In it, for instance, we learn that right here in America – where in 2008 an Illinois bus driver was allowed to change his name to In God We Trust – a judge struck down an attempt by a New Mexico man to change his own name to Fuck Censorship.

All sorts of hilarity going on in that little tidbit. For example, the grownups at CNN don’t think you can stand seeing the word “Fuck” so they show it as “F— Censorship.” I didn’t even know what the hell they were talking about. Why couldn’t the guy change his name to Fred Censorship?

And then it turns out the guy’s real name was Variable – what made him think he could change it, I wonder?

PrinceThis is the same country where Prince was born, and we were cool with naming him Prince and cool with him changing his name to an unpronounceable symbol, even though it meant that Warner Bros. had to send out a mass mailing of floppy disks (already funny) because there was no typesetting or font for the symbol he had pretty much invented by jamming two other symbols together.

Cool, said America. Just don’t name yourself Fuck Censorship, that’s all.

Interestingly, in New Zealand, they wouldn’t even have been allowed to name him Prince. It’s a title, and they wouldn’t want anyone to confuse him with the actual Prince of New Zealand or the Prince of Wales, or whatever. They’ve denied Justice (BS – you could always say Justice was coming, like in Tombstone), King, Prince, Princess, Lord, Duke, Major – goodness, New Zealand. What’s going on over there?

You want to name your kid Lucifer? Too bad. Christ? Nope.

Messiah? T:2? No, and no.

How about Mafia No Fear or any hiphop-type variations of the word “Justice”, like Juzztiz – No.

Name your kid something normal, that’s what New Zealand, home of an actual, working Hobbit town says.

New Zealand seems to have the most extensive rules on the matter, but they’re not alone:

“Sweden also has a naming law and has nixed attempts to name children “Superman,” “Metallica,” and the oh-so-easy-to-pronounce “Brfxxccxxmnpcccclllmmnprxvclmnckssqlbb11116.”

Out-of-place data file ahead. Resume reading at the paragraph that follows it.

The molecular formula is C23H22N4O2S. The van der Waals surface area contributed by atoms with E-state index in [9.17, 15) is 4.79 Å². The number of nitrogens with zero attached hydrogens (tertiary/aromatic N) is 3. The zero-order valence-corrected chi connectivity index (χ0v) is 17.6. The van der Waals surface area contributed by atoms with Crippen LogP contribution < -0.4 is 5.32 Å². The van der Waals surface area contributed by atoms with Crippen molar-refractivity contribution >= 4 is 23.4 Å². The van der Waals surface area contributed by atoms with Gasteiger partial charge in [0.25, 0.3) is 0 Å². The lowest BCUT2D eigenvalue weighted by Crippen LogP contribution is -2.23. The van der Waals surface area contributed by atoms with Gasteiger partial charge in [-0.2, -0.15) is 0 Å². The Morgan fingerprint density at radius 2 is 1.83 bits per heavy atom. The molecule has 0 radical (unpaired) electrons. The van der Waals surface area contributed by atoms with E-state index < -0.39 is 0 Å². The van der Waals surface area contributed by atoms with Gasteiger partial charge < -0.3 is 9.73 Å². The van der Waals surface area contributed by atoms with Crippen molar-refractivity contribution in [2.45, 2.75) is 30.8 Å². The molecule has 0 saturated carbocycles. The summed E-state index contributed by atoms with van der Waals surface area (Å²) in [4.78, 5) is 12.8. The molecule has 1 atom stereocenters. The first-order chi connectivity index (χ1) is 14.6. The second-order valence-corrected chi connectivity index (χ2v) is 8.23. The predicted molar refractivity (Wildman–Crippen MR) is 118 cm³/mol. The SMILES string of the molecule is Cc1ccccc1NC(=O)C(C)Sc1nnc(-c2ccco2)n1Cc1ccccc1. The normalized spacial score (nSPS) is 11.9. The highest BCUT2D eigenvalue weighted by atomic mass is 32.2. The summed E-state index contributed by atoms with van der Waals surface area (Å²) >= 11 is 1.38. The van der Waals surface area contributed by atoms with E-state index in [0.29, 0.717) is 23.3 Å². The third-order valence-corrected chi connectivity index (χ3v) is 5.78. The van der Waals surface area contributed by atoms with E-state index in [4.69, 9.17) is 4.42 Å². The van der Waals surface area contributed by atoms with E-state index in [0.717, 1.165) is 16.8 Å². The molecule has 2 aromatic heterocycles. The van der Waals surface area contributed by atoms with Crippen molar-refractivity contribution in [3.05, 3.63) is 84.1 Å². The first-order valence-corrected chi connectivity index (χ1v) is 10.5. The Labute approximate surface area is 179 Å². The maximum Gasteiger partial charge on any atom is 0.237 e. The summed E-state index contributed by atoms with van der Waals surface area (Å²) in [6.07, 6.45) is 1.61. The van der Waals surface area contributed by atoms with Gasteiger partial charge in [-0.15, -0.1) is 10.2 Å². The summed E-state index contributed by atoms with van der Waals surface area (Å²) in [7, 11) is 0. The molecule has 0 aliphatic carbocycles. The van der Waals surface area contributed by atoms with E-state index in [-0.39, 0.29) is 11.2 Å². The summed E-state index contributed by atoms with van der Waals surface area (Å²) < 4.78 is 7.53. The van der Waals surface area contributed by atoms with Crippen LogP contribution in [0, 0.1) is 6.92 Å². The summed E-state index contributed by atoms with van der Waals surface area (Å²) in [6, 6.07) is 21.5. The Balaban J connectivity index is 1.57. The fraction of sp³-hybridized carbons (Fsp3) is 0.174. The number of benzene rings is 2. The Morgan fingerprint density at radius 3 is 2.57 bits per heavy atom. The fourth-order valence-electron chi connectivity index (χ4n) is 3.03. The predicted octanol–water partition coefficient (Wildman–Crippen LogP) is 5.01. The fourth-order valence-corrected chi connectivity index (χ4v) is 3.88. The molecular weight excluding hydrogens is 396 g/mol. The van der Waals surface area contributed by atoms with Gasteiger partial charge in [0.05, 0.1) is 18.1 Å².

Like that last one’s not easy to pronounce, just sound it out. Brifsixclimpkickqulib Eleven Thousand One Hundred Sixteen. Just call the kid Briff, don’t worry about it.

Whoa, here’s another article about banned names, also from CNN, which says that in Germany, you must be able to ascertain the baby’s gender by his or her name. I guess that’s for budding online relationships or something. So no Pats over there, no Leslies or Jeans.

And hold on, Denmark has everybody beat. They really do take it to New Zealand’s extreme – you get a real list of 7,000 names and you’re choosing from that. Exactly what kind of crazy baby-naming bullshit do you think was going on in Denmark to make that law necessary?

babiesLuckily, here in America, you can pretty much name your baby whatever you want, the court only steps in and shuts down “Fuck Censorship” if you’re trying to call yourself that as an adult. It’s a very odd line of reasoning – you can name someone else anything that floats your boat, but if you’re the one who has to actually walk around with that name the rest of your life, they’re going to have to restrain you, so you don’t offend people.

I wonder what they’re going to do when the thwarted Mr. F. Censorship decides to have a baby of his own. Can the Man stop him then, here in a world where George Foreman can name five kids George Foreman? We’ll have to wait and see.